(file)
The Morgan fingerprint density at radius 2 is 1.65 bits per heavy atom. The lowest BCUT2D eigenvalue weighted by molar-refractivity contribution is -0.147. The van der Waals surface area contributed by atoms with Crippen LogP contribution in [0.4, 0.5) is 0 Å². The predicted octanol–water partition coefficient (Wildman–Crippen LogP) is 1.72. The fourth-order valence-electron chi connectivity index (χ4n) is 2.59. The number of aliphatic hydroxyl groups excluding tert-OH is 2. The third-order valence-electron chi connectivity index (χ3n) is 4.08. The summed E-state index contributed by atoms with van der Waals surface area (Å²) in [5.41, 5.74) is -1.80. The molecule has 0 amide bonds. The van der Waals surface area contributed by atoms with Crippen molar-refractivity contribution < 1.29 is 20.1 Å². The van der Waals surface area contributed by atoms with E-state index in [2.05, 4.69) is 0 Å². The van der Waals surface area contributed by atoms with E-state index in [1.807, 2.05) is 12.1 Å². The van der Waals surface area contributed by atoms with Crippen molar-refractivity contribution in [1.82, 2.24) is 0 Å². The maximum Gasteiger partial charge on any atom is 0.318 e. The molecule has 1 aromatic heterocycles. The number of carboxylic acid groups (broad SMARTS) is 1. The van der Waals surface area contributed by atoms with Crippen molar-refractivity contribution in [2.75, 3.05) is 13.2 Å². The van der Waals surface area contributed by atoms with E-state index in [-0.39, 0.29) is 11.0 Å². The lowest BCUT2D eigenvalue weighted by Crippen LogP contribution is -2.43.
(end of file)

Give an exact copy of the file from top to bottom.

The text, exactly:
The Morgan fingerprint density at radius 2 is 1.65 bits per heavy atom. The lowest BCUT2D eigenvalue weighted by molar-refractivity contribution is -0.147. The van der Waals surface area contributed by atoms with Crippen LogP contribution in [0.4, 0.5) is 0 Å². The predicted octanol–water partition coefficient (Wildman–Crippen LogP) is 1.72. The fourth-order valence-electron chi connectivity index (χ4n) is 2.59. The number of aliphatic hydroxyl groups excluding tert-OH is 2. The third-order valence-electron chi connectivity index (χ3n) is 4.08. The summed E-state index contributed by atoms with van der Waals surface area (Å²) in [5.41, 5.74) is -1.80. The molecule has 0 amide bonds. The van der Waals surface area contributed by atoms with Crippen molar-refractivity contribution < 1.29 is 20.1 Å². The van der Waals surface area contributed by atoms with E-state index in [2.05, 4.69) is 0 Å². The van der Waals surface area contributed by atoms with E-state index in [1.807, 2.05) is 12.1 Å². The van der Waals surface area contributed by atoms with Crippen molar-refractivity contribution in [1.82, 2.24) is 0 Å². The maximum Gasteiger partial charge on any atom is 0.318 e. The molecule has 1 aromatic heterocycles. The number of carboxylic acid groups (broad SMARTS) is 1. The van der Waals surface area contributed by atoms with Crippen molar-refractivity contribution in [2.75, 3.05) is 13.2 Å². The van der Waals surface area contributed by atoms with E-state index in [-0.39, 0.29) is 11.0 Å². The lowest BCUT2D eigenvalue weighted by Crippen LogP contribution is -2.43.